Enjoy Shooting for the Mob and please leave a review for the book when you are done reading. Thanks!
Alex Ferrari 3:00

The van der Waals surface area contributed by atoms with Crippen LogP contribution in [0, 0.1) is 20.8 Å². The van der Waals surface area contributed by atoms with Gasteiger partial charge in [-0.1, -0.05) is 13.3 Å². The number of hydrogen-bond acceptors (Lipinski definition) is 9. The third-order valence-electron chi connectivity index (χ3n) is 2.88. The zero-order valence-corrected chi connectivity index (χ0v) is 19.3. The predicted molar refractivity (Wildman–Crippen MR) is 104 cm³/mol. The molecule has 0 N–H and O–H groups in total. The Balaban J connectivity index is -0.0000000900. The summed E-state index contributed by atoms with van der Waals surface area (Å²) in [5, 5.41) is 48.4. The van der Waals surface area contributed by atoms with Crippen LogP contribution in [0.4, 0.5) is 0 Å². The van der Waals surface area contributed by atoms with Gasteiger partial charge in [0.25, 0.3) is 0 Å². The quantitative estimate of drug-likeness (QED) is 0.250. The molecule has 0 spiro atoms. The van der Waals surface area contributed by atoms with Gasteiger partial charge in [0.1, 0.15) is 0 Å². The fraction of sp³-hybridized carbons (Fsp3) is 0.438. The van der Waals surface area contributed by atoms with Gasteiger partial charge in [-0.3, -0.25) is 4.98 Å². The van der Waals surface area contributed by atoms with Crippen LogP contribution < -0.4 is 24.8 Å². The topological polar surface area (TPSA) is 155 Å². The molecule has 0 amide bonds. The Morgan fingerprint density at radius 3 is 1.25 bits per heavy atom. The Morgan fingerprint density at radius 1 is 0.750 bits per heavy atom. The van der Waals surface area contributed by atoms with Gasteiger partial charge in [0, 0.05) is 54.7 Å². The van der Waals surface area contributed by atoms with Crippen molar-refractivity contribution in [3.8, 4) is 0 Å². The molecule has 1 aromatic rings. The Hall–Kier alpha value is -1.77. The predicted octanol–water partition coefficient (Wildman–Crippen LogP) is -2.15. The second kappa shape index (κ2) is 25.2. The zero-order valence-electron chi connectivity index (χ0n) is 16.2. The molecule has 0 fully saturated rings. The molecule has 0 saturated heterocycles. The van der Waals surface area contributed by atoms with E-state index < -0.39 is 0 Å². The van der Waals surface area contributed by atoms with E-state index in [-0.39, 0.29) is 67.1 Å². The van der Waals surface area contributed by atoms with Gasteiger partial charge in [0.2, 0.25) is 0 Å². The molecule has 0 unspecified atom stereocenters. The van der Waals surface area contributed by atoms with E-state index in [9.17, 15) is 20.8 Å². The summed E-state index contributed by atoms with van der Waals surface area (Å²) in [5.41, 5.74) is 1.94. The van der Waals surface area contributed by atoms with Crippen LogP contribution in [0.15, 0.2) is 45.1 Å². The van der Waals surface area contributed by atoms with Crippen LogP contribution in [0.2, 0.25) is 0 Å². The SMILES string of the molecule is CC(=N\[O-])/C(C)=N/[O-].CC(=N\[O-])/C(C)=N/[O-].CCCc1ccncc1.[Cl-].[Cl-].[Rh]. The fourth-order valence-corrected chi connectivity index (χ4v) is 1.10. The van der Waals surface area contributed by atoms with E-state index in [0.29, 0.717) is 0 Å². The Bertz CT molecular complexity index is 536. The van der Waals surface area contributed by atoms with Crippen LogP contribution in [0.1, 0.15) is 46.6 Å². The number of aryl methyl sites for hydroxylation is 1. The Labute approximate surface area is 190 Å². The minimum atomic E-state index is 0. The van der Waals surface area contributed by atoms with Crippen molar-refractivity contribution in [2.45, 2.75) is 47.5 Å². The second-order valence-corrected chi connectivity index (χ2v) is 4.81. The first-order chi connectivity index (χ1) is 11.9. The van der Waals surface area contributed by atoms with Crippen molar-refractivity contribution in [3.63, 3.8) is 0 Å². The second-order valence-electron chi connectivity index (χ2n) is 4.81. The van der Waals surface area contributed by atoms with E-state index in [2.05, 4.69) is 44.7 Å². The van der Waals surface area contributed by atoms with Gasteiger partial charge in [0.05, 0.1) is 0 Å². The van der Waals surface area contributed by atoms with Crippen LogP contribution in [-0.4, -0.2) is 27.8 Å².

Now guys, today I have a special episode for you. I know one of the biggest gripes I've been hearing from the indie film hustle tribe. Since I released my first book shooting for the mob back in March of last year was the question I got asked everywhere, when is the audio book coming out for shooting for the mob. And as I told you many times on the podcast before, it was extremely difficult for me to do that audio book because I had to kind of go back in to this book, which was extremely painful and emotional for me and act out some of these parts. So I play the gangster Jimmy, who, who terrified me and tortured me for almost a year while I was trying to make this movie. And I had to go back into that place again the same place I was when I wrote it, but I finally just muscle through it. And it is done. And as a special gift for your patients. I am releasing not only the first four chapters, but also the foreword and the intro for the book in this episode. Now at the end of the episode. If you want to buy the book, I'm going to show you a little trick on how to download the audio book for free. But that will be at the end of the episode. So without any further ado, please enjoy your sneak peek into shooting for the mob. ifH books presents shooting for the mob by Alex Ferrari. Read by the author Alex Ferrari. Truth is stranger than fiction. No phrase better captures the story that you're about to read. Which by the way is based on true events. As unbelievable as it may sound, it has taken me 17 years to find the courage to go back to the darkest time in my life and write this book. Many of us in the film industry chase our dreams really relentlessly, we take chances that we shouldn't get into situations that are sometimes reckless. And let ourselves be taken advantage of just for the chance of making our dreams come true. Whether that dream be writing, directing, or any art form, we all at one point or another, allow our ego to lead our decision making, you do need to have a dash of crazy and you to follow your dream. And that's what it takes hustle, determination, and patience. All the greats who made it happen for themselves were crazy. But the one thing that you can't do is abandon yourself, your morals, or your common sense, in the pursuit of that dream. You cannot allow your ego to take control of the steering wheel. for almost a year of my life. I was trapped in a situation I couldn't escape. I feared for my life almost on a daily basis. I had no idea whether Jimmy the ego maniacal and bipolar gangster who hired me to direct his life story would one day clock me over the head and throw me in a ditch somewhere. The amount of stress and pressure that I was under was incalculable. Yet, I did not leave. Because like any good con man, Jimmy was a master of dangling the golden carrot and dangle that carrot he did. I was flown to Hollywood many times to meet some of the biggest movie stars on the planet, as well as billion dollar producers and even the heads of Hollywood's biggest studios and talent agencies. I even got the chance to meet Batman. Yes, that Batman, you have to remember that I was a 26 year old kid as green as they came, I had no idea how to handle anything that was happening to me. Every time I would meet a movie star or a producer, I would say to myself, just hang in there a little bit longer. Just eat a little bit more shit. And you'll get your dream. You'll get to your goal, Alex. And by listening to that logic, I woke up one day and a year of my life was gone. I hope my story gives someone courage to leave a bad situation no matter how deep they might be in. Now this story is not all doom and gloom. It's hilarious, ridiculous and truly unbelievable. Many of you will not believe parts of this story. But that's okay. It really happened. As Oscar Wilde said so beautifully. When the gods want to punish us they answer our prayers. Over the years, many people have asked me if I would change anything if I had the opportunity not to go through this part of my life. My answer is always No. This experience made me who I am today. The main reason I decided to write this book was to create an account of one of the craziest Hollywood stories I've ever heard. I want to tell a story that would become an allegory of what not to do when chasing your dreams in Hollywood, or chasing your dreams period. So if this book helps just one person avoid pain, fear and crushing disappointment in the pursuit of chasing their dreams, it will all be worth it. as cliche as that might sound. When you chase your dream, whether it be in the film industry, writing songs or opening up a business, you will be tested in ways you cannot comprehend now, that's the universe testing you to see if you really want it, if you're worthy of it. How you react to those challenges will determine if you achieve your dreams or not. I made very poor decisions. When that test came to me in a form of Jimmy the gangster. Those bad decisions are what make up most of this story. I truly hope my misadventures in Hollyweird do not only entertain you, but also help you along your path towards your dream. We all have turning points in our lives. For some they happen early. For others, they happen late. Some moments are painful, exciting, dramatic, fun, or life altering. But there are always life experiences that define who you are. And mine happened 17 years ago when I was a young and green filmmaker, looking for my big break. This is what happened. Forward. This movie is not about me. It's about redemption. Jimmy. How far will somebody go to fulfill their dream of becoming a film director and making their first feature film? Every person you ask will have a different answer, but I doubt that many could follow the path that Alex walked. He made a pact with the devil and sold his soul in order to fulfill his dream. What you're about to read follows the Curious Case of Alex Ferrari, a young aspiring director who undertakes an adventure in filmmaking like no other. And let me assure you, it's all true. To many film professionals, the moral dilemma of putting personal integrity at stake in order to get a movie made always happens at various stages in their careers. For Alex, it happened right at the very beginning. In a way, this experience that brought him to the highs and lows of his own personal and professional existence was a trial by fire that either makes or breaks a human being. Once he went through all the turmoil and survived, nothing that came later in life match the magnitude of sheer madness. absurdity associated with the experience of attempting to make the film you've got to go for it when you receive a call from a producer who's trying extremely hard to sound legitimate on the phone, but at the same time embodies all those gangster cliches. From the small and big screen. You know, this is not going to be a normal gig. I was fortunate to receive that call at a point in my career, and personal life, when being adventurous was very acceptable and even desired. After my courteous and professional request to read the screenplay before committing to the project, and then getting hired on the spot. Before I even had a chance to read it. And knew this project was going to be one hell of a ride. The film business attracts the widest spectrum of characters like no other industry. That's what makes it so vibrant, unpredictable, crazy, exciting and wild. The one thing everybody has in common is that they all are pursuing a dream. Everyone on set may have different goals and dreams. But when the person at the helm of the film is following an ego driven delusion, everyone's dream can easily turn into a nightmare, Alex managed to navigate the stormy waters of you gotta go for it. Even when it was clear to all that the film would never get off the ground. Regardless of the insanity, the bond and friendship that came out of our adventure in moviemaking became something much more valuable that stayed with us for a long time. This unique story is for anybody aspiring to break in or is already working in the film business, or anyone following a crazy dream. Even those who have no idea about how Hollywood really works, will enjoy this wild ride. It will energize some of you to dive in at full speed into the film industry, while others may run for their lives and stick with being a lawyer, accountant or doctor. Regardless of what each of us takes away from this remarkable and unbelievable story. We should always remember that deep down. This is a story of redemption. As Jimmy the gangster kept reminding us during this insane adventure. Boris the cinematographer chapter one speak and the devil appears. You can almost smell the cancer oozing from the walls of this rundown racetrack that is decades past its prime. I walked down a long hallway the floor industrial green linoleum, I come up to the service elevator which looks like a deathtrap and press five. The sounds of clanking and grinding as the doors close would make anyone nervous but not me. I've been writing this elevator for seven months at this point. When the doors open, you can see the vast view of an aging race track from behind monstrous 50 foot high class walls that protect the big rollers from the elements. seats and VIP boxes stretch as far as the eye can see. Beautiful race horses are training on the track outside with the Louisiana swamps as a backdrop. The carpet looks and smells like something out of a 50s Rat Pack casino. The furniture decorating my walk is frozen in time. I swear. I felt like I had just hopped out of a DeLorean with Michael J. Fox and walk into my production office where I'll be having a major production meeting with the film crew of my first independent feature film. The walls are covered in blood red flower pattern wallpaper that would have been right at home in a scene from Goodfellas. This is my bestest filled production office. Yes, I know. I didn't believe it at first either. Generally speaking $20 million feature films with major movie stars attached don't have their production offices built out in a broken down racetrack with alligators lurking on the outskirts of the fence. But it all makes sense very soon. My crew are all sitting around old pushed together cocktail tables. This is our version of conference room. I say hello to my entire team, the Director of Photography production designer, first assistant director, costumes, locations pa and the entire gang from the second floor. This is a big day. We've been working towards production getting started on this film for over seven months. I sit at one end of the tables and on the other end sits the producer Jimmy, a middle aged overweight man who looks like he came out of central casting of a Scorsese film. He's dressed in a red silk shirt and black dress pants. The thick gold chains around his neck shine in the lights. He is unshaven and smoking a cigar. Jimmy is not only the producer, but he's also the subject of our independent film. More on that later. As I sit down Jimmy says in his deep cigar smoking voice, our fearless leader is finally arrived. It's your world Jimmy. I'm just a squirrel looking for not, I replied. The gang only gives a nervous giggle until Jimmy burst out in hysterics than the rest of the crew has the freedom to laugh. I begin to run the production meaning I speak to each department answer a question make decisions and the meeting is going fantastic. My confidence is filling the room. I'm doing what I was meant to do. Being a feature film director. Jimmy is just sitting back and watching it been chasing his dream of making this film for over 15 years. And this is his first real production meeting. I give all the department heads marching orders for the day and I stand up and say, let's have a great first day of pre production everyone and make a great film for Jimmy. The crew claps before getting up and going on with their day. As I stand up, Jimmy pulls me aside and whispers in my ear. He did good today kid really took control of the room. So flying high from the meeting, I said, thanks, Jimmy. It really felt good to finally get this film going. He moves a bit closer to my ear. And with a dangerous tone. He says, just remember who the real captain of this ship is. He places his heavy meathook hands on the area between my shoulder and neck and squeezes so tightly. I think my eyes are gonna pop out of my head. He says I can always crack your skull with a shovel throw you in a ditch somewhere and straighten you out for good. I'm the captain of this ship. Don't forget that. You let's go and yells out to the entire crew. Let's hear it for our fearless director. The room starts clapping loudly and Jimmy slaps me on my back as he walks out. I'm left there in pain scared and extremely confused. Now you must be asking yourself how a young filmmaker with no experience directing feature films caught up with a bipolar ego maniacal gangster trying to make a film about his life. I've been asking myself the same question every day for months. Now, before we get into this crazy story. I think it's important for you to know how I got here. Chapter Two, the film nerd. Like many filmmakers of my generation, I was raised in the glorious 80s. By early Stato, even thinking about being a filmmaker came to me on my birthday in 1982. We were standing in a long line that wrapped around the block in New York City. My mother took me to see a film about an alien who comes to earth and befriends a young boy. What are we watching? I asked my mom. It's called et the Extra Terrestrial she tells me, I looked at the poster, which at that point was the only thing I knew about the movie. And I began to cry and act up in line. I don't want to see that. That looks so boring. My mom in classic style said Well, that's the only movie they're playing in this theater. So that's what we're watching. I wasn't happy, but I went in. After walking out of that theater. My young life had been changed. Steven Spielberg had changed it as he did for so many filmmakers of my vintage. I ran home, busted open a notebook and began to write my first screenplay, which went like this. A boy is playing outside with his toys. When he meets an alien, they become friends in play. That's pretty much it. I know that the most original story ever, but give me a break. I was in second grade with no formal screenwriting education in 1982. There wasn't the same wealth of knowledge available now. Or even the awareness of filmmaking as a career, at least not in my corner of the world. From that day on, all I did was consume as many films and television shows as I could, watching on the small black and white television I had in my room. Video city. filmmaking didn't really pop into my head until I was in eighth grade. As a young an entrepreneurial man, I was looking for a job. But being 15 was a major roadblock to actually getting employment. I walked by a video store that we always rented our movies from and walked in. I asked to speak to the owner and offered myself as a willing and hardworking employee. The owner took a liking to me, and let me wash the windows and dust the shelves twice a week. Within a year, I was the manager of the store, trust me, telling 20 somethings what to do when you're 15 is pretty cool. At the video store, I had access to film history. I would watch three four movies a day, I always had a movie playing in the back of the store during working hours. Almost every night at home was a movie marathon. You have to remember that this was the first time in history that filmmakers could actually study films again and again. Before VHS and video stores. filmmakers will have to wait for films to come back and rerelease in the movie theater and even then they kind of stop, rewind and analyze the scene again and again as it could with the miraculous technology of VHS. During my high school years, I had a steady diet of Hollywood blockbusters, foreign films and classic cinema. Then one day my grandfather gave me a high eight camera as a birthday gift. I had no idea what to do with it, but I knew I loved it. I started playing around with it. I made short funny films for friends in the neighborhood. After a few films, I had standing room only screenings at my house. Editing was a challenge. So I taught myself the craft by using two VCRs. This was purely instinctual, I had to get to even read a book about filmmaking. I was teaching myself how to combine images to tell a story. This would be an omen on how I would work my way up in the film industry years later. By the time my senior year was ending, people including my parents wanted to know what I was going to do with the rest of my life. As I sat in my room surrounded by hundreds if not 1000s of VHS tapes and Criterion Collection laser discs. We'll be right back after a word from our sponsor. And now back to the show. By the way, criterion was the only way I could get those precious director commentaries I love so much. So I said to myself, I seem to love movies. So I guess I'm going to be a film director. And just like that, I began my journey as a filmmaker a little bit. I know what a journey would be film school. So now that I knew I wanted to be a filmmaker, I had to figure out what the next step would be. My mother said, well, let's look for a film school was kind of blown away. As I really didn't think I could ever go to a school where they actually taught you how to become a director. We found a technical school in Orlando called full sail. There, we learn many of the basics of filmmaking, how to wrap a cable properly, and how to make a good cup of coffee during your first couple of jobs as a PA, I kid I kid, I did learn a ton from film school. The one major problem was that I went to school in the mid 90s, the film industry was going through the beginning of a major technological shift from celluloid film to digital media. Much of what I learned in school was completely out of date by the time I got into the workforce, but I still knew how to wrap a cable and make a killer cup of coffee. Tuition well spent, I say, while it's cool, I continue to watch films and expose myself to the new generation of filmmakers that were making some noise in the film business. I remember watching Pulp Fiction for the first time in the theater, and having my mind blown. It seemed that every day there was a new filmmaking success story that you could dream about. It was Kevin Smith with clerks, Quinn, Tarantino with Reservoir Dogs, Steven Soderbergh, with sex lies and videotape. JOHN Singleton with boys in the hood. Richard Linklater, with slacker and of course, Robert Rodriguez with El Mariachi. Robert story was always special to me, a Latino filmmaker makes a kick ass action film for 7000 bucks in Mexico, and gets a huge Hollywood deal from Columbia Pictures at the age of 23. As a Latino filmmaker myself, who was only a few years younger than Robert, his path was one that I felt that I could emulate to get where I want it to go. Trust me. I wasn't the only filmmaker who thought this way about Roberts filmmaking journey. One day, I found a rogue phone in the school that allowed you to call long distance I abused that phone. But that's another story. I had the idea to call Robert up to see if I could get a job. I rang up Columbia Pictures and asked for the Office of Robert Rodriguez. The operator connected me right away. I couldn't believe it. Holy crap. She was actually connecting me. Moments later the line started ringing. I can't tell you how nervous I was. After a few rings. The voice message comes on. And it's Robert. You've reached the offices of Robert Rodriguez, please leave me a message and I'll get back to you as soon as I can. Thanks, B. I just started rambling about how much I loved his work that had followed him and his story for years, and that I read his amazing book Rebel Without a crew five times. I think somewhere in there, I asked for an internship. I kept rambling for a while before I hung up. Needless to say, I never heard back from Robert. And to be honest, I wouldn't have called that crazy kid back either. Or my generation. Robert Rodriguez is magical rise in the film business was mythical. His story was the fuel that kept me going through the tough years I had ahead of me. Chapter Three. I'm in commercials now. After college, I landed an internship at one of the largest commercial production companies in my area. My boss, Barry was an alumni of my old school. Never underestimate the power of nepotism within the film, school alumni. My only payment was gas money, which was nice since I had to drive one hour each way on a daily basis. Friends of mine didn't understand why I would show up five days a week, and sometimes on weekends for no pay. I told them, I was going to show up every day until somebody gave me a job, no matter how long it took. I was still living at home during this time, so I could afford to make this bold stance. Also, never underestimate the power of living at home after college really allows you the ability to do crazy stuff like this. Thanks, Mom. After four months, my shot at the big time finally came Barry gave his two weeks notice. And the owner of the company Stanley literally said, Who are we going to get to cover this job? Well, that kid's been here for months. Let's give it to him. So my persistence paid off and boy did it ever. I was offered a full time position at a salary of $23,000 a year. I was so grateful for the job and the money. My position was the head of the tape vault which meant I edited together custom demo reels for commercial directors in the company. The time spent at the production company wasn't all peaches and cream, Stanley turned out to have a mighty bad temper. I have never seen that side of him before. He would yell and belittle his employees, crew members on his set and anyone else who got in his way. It was my first introduction to an abusive boss. I swore to myself when I was a director. I would never treat people like that. When people act like that. It's generally Out of insecurity and fear, and understanding that helped me move forward on my filmmaking journey. I dealt with Stanley's abusive behavior. But mostly I just kept my head down and did my job. during my tenure at the company, I watched hundreds if not 1000s of commercials, studying techniques, styles, and executions. Anytime a director would be in the office, I would pick his or her brain. It was an awesome time. That one day Stanley, who was apparently on his medication that day, came in and kindly asked me to check out the new room that they had just built next door. I walked in, and there she was a brand new avid editing system. The system was running on a speedy Mac Quadro, 950 33 megahertz with 20 gigs of storage, she was beautiful. Then in there, I decided that I needed to learn this machine if I was going to be a director. For the next few months. With any free time I had, I would sit there and practice. I even paid to get certified by avid as an editor. After about a year, I decided to leave my comfy job and venture out into the world of freelance editing. Crazy, I know. But that's what you do when you're 22. Luckily for me, it worked out, I became one of the most well known and popular freelance editors in my area, we were still in the mid 90s. So money was flowing. My ego began to raise its ugly head. But more on that later, I was making Mad Money for a kid my age, and I was still living at home, and life was amazing. After a few years of editing, I decided it was time for me to make the jump into directing commercials. I was going to take the track that David Fincher Michael Bay and spike Jones took, I would become a killer commercial director, and then Hollywood would call. I had a good buddy who happened to work at the tape vault at propaganda films, the world's biggest production company at the time, he would send me demo reels of all of those guys, I would watch them again and again studying every frame. That gave me the idea to put together my own commercial demo reel. I charged up my credit cards with $30,000 to shoot five commercials on 35 millimeter film. Back then digital was still in its infancy. And film was still the industry standard. If I wanted to be taken seriously, by the big boys, I had to have a big boy demo reel. Since my ego was writing checks my knowledge and experience good in cash. The production was a bit of a shit show. I had a crew that had no business being a professional set. My directors of photography, yes, there were two directors of photography, were corporate guys who had never really shot film. I hired them because they owned all the equipment and I could get a film camera cheap. A mistake that would never make again. Never hire crew members just because they own equipment, make sure they know how to use the gear first. After that horrific shoot, I sent the film off to one of the best film labs in the country who will remain nameless. I got a call at 6am which is never good, and was told that the process and machine had broken down and had lost a lot of my footage. At the time I was devastated. But years later, I realized it was a blessing. The footage was garbage. The combination of it being my first time directing a big job and the inexperience of the cinematographers was a toxic recipe. So I called my grandfather and asked him for a $20,000 loan to reshoot the last commercials. My grandfather was always supportive of me. And even though he had no idea what I was really doing with the money, he loaned me the money anyway, I learned my lesson I hired a real cinematographer, a real production team, and we were off the spots came out great. After I had edited together the demo reel I said to myself, wait till they get a load of me. What do I think I was jack nicholson from Batman. Seriously, my ego was growing out of control. I began sending out my demo reel to every major commercial production house in the continental US and waited for the offers to come rolling in. sending those reels out cost a ton of cash. The demo reels were recorded on industry standard three quarter inch tape, add in custom cases and overnight FedEx charges and the expenses really added up. Of course my ego told me I'll pay this credit card off on my first big commercial gig. No worries, boy was my ego wrong. I had no real bites on my demo reel. No one was willing to take a chance on an unknown director without a track record, especially one without representation who didn't live in Los Angeles. Considering that I refused to accept any editing work that was offered to me because I was a director now and needed to be available for potential gigs. The bills really started to pile up. Yes, I was an idiot. I swear my ego was killing me. After almost a year of this. I was in major debt. I hadn't really worked a whole lot and my dream of being a big time commercial director was gone. I was in a bad place. The film business had given me my first big defeat in the battle to achieve my dream and trust me it wouldn't be the last. Enter the con man. When I tell you I sent my demo reel out everywhere. I mean it there must have been 500 copies of it floating in the ether one Those reels fell into the hands of a local commercial producer. And I will use the term producer extremely lightly. His name was Francisco. He rang me up and told me that he'd watched my demo reel and had some pro bono jobs for me to direct some charity commercials. At that point, pay or no pay, I would have taken any chance to direct something. Surprisingly enough, the production went extremely well. There was a budget or real crew, and we even shot on 35 millimeter film, I now have fresh commercials for my demo reel. And this gave me a boost to my morale. Francisco and I would shoot a few more projects together. I started getting calls to direct commercials, not big time stuff, but it was work. I even got a few jobs from my old production company. I had gotten my start with things were looking up and life seemed to be going well. I wasn't where I wanted to be yet, but I was on my way. Then one day, I got a call from Francisco. How would you like to direct a $20 million dollar feature film about the mob. I was excited, but extremely skeptical of the offer. Even with my ego a bit out of control, I knew the chances that I would get an opportunity to shoot a film with a budget of $20 million were slim. But that little voice in my head was saying this is it. This is your El Mariachi. This is what you've been waiting for. Francisco had the tendency to exaggerate being an ex used car salesman. Bad habits are hard to break. But I humored him. There's this ex mobster who's looking for a director to make a film about his life in the mob. He's a real dude spent time in prison and everything. He wants to use a local director because he doesn't trust any of those Hollywood be used. As he puts it. Right Cisco said he would set up a meeting at the production house where we were doing color grading on our latest commercial. I agreed to meet him, but I really didn't think it would go anywhere. I had had so many meetings like this in the past. So much bs so many producers who talk the talk but never walked the walk. Even the few years had been in the game. I learned that much or so I thought chapter four. Meeting the devil was the next day and I was supervising a color grading session in the big post house downtown for a Cisco burst through the doors. He's here. He's here. Who's here? I asked that producer I was telling you about. He said he's hanging out front by the client bar. I just showed him your demo reel in the screening room and he wants to talk. I reluctantly got up and followed him out there in the distance sat a middle aged overweight gangster who looked like he just walked out of a Las Vegas casino in the 60s. He was dressed in a gold silk shirt and black dress pants. A thick gold chain glimmered in the lights. He was unshaven and smoking a cigar. I said to myself, this can't be real. But oh, it was Francisco almost skipped over to him. He was so excited. Alex, man introduce you to Jimmy. He's a producer I've been telling you about. Jimmy stood up and put his hand out. Pleasure to meet you, Alex. I hear good things. Nice to meet you as well. Jimmy I said, shaking his hand and thinking he was like grabbing a tree trunk. We sat down at the bar. And Cisco excused himself. I'll leave you two movie moguls to it. And with that he vanished into the color grading suite leaving the two of us alone. So I hear you're making a movie. I said starting the conversation. Yeah, I am said Jimmy, I want to make a movie about my life. There have been too many lies over the years about who I am and what I did. I want to make a film that sets the record straight. I did my time. And now I want to make something that I could show my mother. So she knows her little boy dunk good. I left the life behind. It's really a story of redemption. I sat down and listened. Have a movie star attached already. And I have a few letters of intent from some others. The budget for my film is 20 million. The script is good, but needs a little work. Could you help me with that? Can you screen right? Yes, I can definitely help you with the rewrite. I said, thinking in my head. How can I turn this into the next Goodfellas? Jimmy continue. I already had a Hollywood line producer break down the script and schedule it. I also saw your demo reel and I have to say I'm impressed. I don't impress easy, kid. Thank you, Jimmy, I replied. Is the budget in place? The money should be dropping any day he answered. Still not quite believing it. I asked. Don't misunderstand. I'm not looking a gift horse in the mouth. But why are you looking for local directors to bring your film to life? Why not you someone from Los Angeles? Jimmy pause for a moment. Because I've been studying Hollywood for 15 years. I spent hundreds if not 1000s of my own dollars to get this movie off the ground. You have no idea how much I've suffered for this movie. I don't trust any of those fucking agents, managers, lawyers, studio assholes. None of them want a pure vision for my movie, not a vision that's been tainted by that fucking place. You can tell he was getting heated when he started talking about Hollywood $20 million for a movie like mine is nothing. I could get that kind of money tomorrow if I wanted to, but Hollywood wants to stop alias directors and writers, fucking guys, they have no idea. Let me ask you something kid. What kind of director are you? I pause the moment to really absorb the question. I'm a storyteller Jimmy. I tell stories. Stories is the most important thing. Not the stars, not the camera, not the sets. It's all about the story. Good answer. He said. I'm meeting with some other directors later today. If you get the gig, I'll call you in the next few days. I thanked him and went back to my color grading session. I didn't really think much of it. I'd had ton of meetings like that over the years, though. Never with someone as colorful as Jimmy. those meetings never panned out. So I didn't think this would be any different. Especially from a guy like Jimmy. Boy, was I wrong. Meet me at my office. I'm sitting in my apartment editing some footage on my home editing system when my phone rings. Hey, kid, can you come and meet me at my office? Who's this? It's Jimmy. He laughs don't bust my balls. Good. Can you come willing to see how this played out? Yeah, sure. Where is it? Susie's diner on Fifth and Castro? I'll be there in the back. Booth. 12pm. See you soon. He hangs up the phone, a diner. my curiosity got the best of me. So I headed over. I walked in this diner, which was obviously built in the 70s. This smelt of burnt oil with a dash of maple syrup fill the air. Jimmy was sitting in the back next to a gentleman I didn't know. Thanks for coming kid. This is my office manager Richard shook his hand and had a seat in the sticky booth. There were papers all over the table. You could tell that he'd been there for a while. doors. The waitress walks up. As your friend wants to drink, Jimmy. A glass of water would be great. Jimmy almost looked insulted. Or whatever you want good. Doors will take good care of you. You know what? Bring them a BLT and make it to Richard, you want one? Where Richard could answer Jimmy said, Yeah, just make it three blts doors. Thanks, sweetie. Glad you called Jimmy. Sorry, we had to meet here. He said. I'm in between offices at the moment. So look, I've decided to give you the gig. Do you want to direct my movie or what? I was a bit stunned. Could this really be happening? Yeah, yes, yes, I would be honored to tell your story. That's why I picked you. Because you told me you were storyteller. And that's what this movie needs a real storyteller. The name of the movie is you got to go for it. Jimmy pulled out a copy of the script and smacked it on the table. Here you go. This script cost me hundreds of 1000s of dollars. Read it. Let me know what you think and what you can do to make it better. I picked it up and started flipping through the pages. Jimmy had mentioned that he had two major stars attached the film Oscar winning actor William Hurt, and a young and sober Robert Downey Jr. Jimmy loved the film, heart and soul which Downey starred in and Jimmy said that he was the only one that could play him. Robert was coming off the worst time in his career. And Jimmy said, I wanted to give the kid a shot at redemption like me. Once you read it, you'll understand where I've been what I've done, and the price I've paid. It's really a story of redemption. It has a Count of Monte Cristo feeling to it. That sounds amazing. Jimmy, I can't wait to read it. I said, putting the script aside to concentrate on what he was saying. Now, kid, I've already talked to the bonding company about you. And in order for them to bond you as a director on this film, they need to see how you direct the scene or two. I fought them on this. I told them I had all the confidence in the world that you could do the job. But what can I do? So we need to shoot a sizzle reel, kind of like a trailer with a few scenes from the script to show them that you have the goods I can offer $2,000 for the budget, the real, you match that? I didn't hesitate. Sure I can do that thing that I had no savings and was barely getting myself out of debt. But I still had credit cards. This was my shot. I had to take it right. Perfect. I knew I picked the right guy for the job. I have access to this great race track on the other side of the hill. It looks great. Perfect for shooting a few scenes. The owner owes me a favor. So we'll have full run of the place. Do you have a line producer that can help us put this thing together? Sure Francisco can help. Francisco Do you think he's up to it? Yeah, he's produced a bunch of commercials with me. If you vouch for them, I'm good with it. For some reason, when he said that I got a bit nervous. Jimmy pulled out a box from underneath the counter. had these made up for you, kid, he said, handing me a stack of business cards with my name on it and the name of the film printed on them. You got to go for it. Director Alex Ferrari. Now it's official. Yeah, part of the family. Good. Go home. read the script and let me know what you think. Thank you, Jimmy. Thank you for this opportunity. I won't let you down. We stood up and Jimmy shook my hand. But the grip was tighter this time. He looked me in the eye. I know you won't good doors came over with the blts make one of those to go doors. My friend here has got some work to do. Just as I was getting up from the booth, another gentleman looking like a poor band's Joe pece walked into the diner and headed over to Jimmy's table. I feel later kid my 1230 is here. dazed and confused. I walked out of the diner to my car. I just get hired to direct the $20 million film about a mobster. My going to direct the next Goodfellas Is this the moment I've been waiting for all my life. All I knew is I had a script to read and a shoot to prep for a ran home sat down and started to read the script. Jimmy story was fascinating. But to be honest, the script needed a ton of work. I felt that I could make something really special out of it. I'd ever written a screenplay before. No, not really just some stuff in college. But my ego assured me I could handle a complete rewrite of this screenplay. When you want to believe something so badly, it makes it easy for people to take advantage of you. I didn't know where this was heading. But the one thing I knew was I had just strapped myself into a roller coaster and I had no idea what was going to happen next. To be honest, that's what made it exciting and terrifying all at the same time. Oh, I know we're starting to get good. But now if you want to listen to the rest of the story, just head over to shootingforthemob.com. And that's shooting with two O's shootingforthemob.com. And guys, if you want to get this book for free from Audible, and you don't have an account with Audible, you can sign up for a free trial. And then within those 30 days, you can cancel this subscription or stay on it, I'm on it, I'm addicted to that service myself. But this way you can get the book for free. And I know a lot of you out there will say but Alex I want to support you don't worry. By doing this, you actually help me even more and support the show even more because I will get a commission from Audible for you signing up for free. And I'll also get paid for the book that you buy or download for free as well. So I get paid twice because I am the film intrapreneur so this is a good way to support me support the show and support what we're doing at indie film hustle, so I truly appreciate it. But you can get all that you can go directly to the link at shooting for the mob comm if you want to just go directly to the audible link, just go to freefilmbook.com there but I really hope you enjoyed this sneak peek of shooting for the mob. Like I said before, it was a very important book for me to write and story to tell. And I am so glad I can finally get it out to the world in audio form because you guys listen to my voice all the time. And now you get to hear me tell the story firsthand of how I almost made a $20 million movie for the mob. And don't forget on the corner of ego and desire is being released January 21 2020. So if you want to check that out, please head over to ego and desire film.com and it's going to be available on Amazon, Apple TV. And of course on indie film, hustle TV and indie film hustle TV will be the exclusive place for the special edition version, including audio commentary, about two hours three hours of special features and other amazing content that's related to on the corner of ego and desire including us breaking down the script meant you can see us breaking down the script and talking about the project and then going and seeing the scene right afterwards I did a whole bunch of cool stuff for you so I can't wait for you guys to check that one out. Again that egoanddesirefilm.com that gives you the links to anywhere you want to see it. Thanks again for listening guys. As always, keep that also going. Keep that dream alive. And I'll talk to you soon.